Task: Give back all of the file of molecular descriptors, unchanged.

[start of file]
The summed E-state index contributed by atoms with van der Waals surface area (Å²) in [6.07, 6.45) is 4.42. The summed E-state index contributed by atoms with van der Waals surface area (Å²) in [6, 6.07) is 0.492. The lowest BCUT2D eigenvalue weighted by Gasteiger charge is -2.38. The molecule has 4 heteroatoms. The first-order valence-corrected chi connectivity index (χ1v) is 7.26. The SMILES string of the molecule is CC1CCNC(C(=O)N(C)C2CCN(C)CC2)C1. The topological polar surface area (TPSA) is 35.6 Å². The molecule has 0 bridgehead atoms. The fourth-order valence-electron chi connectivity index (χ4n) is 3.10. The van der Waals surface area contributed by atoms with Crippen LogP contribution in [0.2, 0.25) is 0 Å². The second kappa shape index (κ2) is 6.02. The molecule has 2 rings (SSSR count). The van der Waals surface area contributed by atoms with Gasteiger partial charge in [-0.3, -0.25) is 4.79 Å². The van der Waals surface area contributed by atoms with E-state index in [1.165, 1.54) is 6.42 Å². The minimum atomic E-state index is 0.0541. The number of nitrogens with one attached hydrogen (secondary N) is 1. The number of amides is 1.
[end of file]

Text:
The summed E-state index contributed by atoms with van der Waals surface area (Å²) in [6.07, 6.45) is 4.42. The summed E-state index contributed by atoms with van der Waals surface area (Å²) in [6, 6.07) is 0.492. The lowest BCUT2D eigenvalue weighted by Gasteiger charge is -2.38. The molecule has 4 heteroatoms. The first-order valence-corrected chi connectivity index (χ1v) is 7.26. The SMILES string of the molecule is CC1CCNC(C(=O)N(C)C2CCN(C)CC2)C1. The topological polar surface area (TPSA) is 35.6 Å². The molecule has 0 bridgehead atoms. The fourth-order valence-electron chi connectivity index (χ4n) is 3.10. The van der Waals surface area contributed by atoms with Crippen LogP contribution in [0.2, 0.25) is 0 Å². The second kappa shape index (κ2) is 6.02. The molecule has 2 rings (SSSR count). The van der Waals surface area contributed by atoms with Gasteiger partial charge in [-0.3, -0.25) is 4.79 Å². The van der Waals surface area contributed by atoms with E-state index in [1.165, 1.54) is 6.42 Å². The minimum atomic E-state index is 0.0541. The number of nitrogens with one attached hydrogen (secondary N) is 1. The number of amides is 1.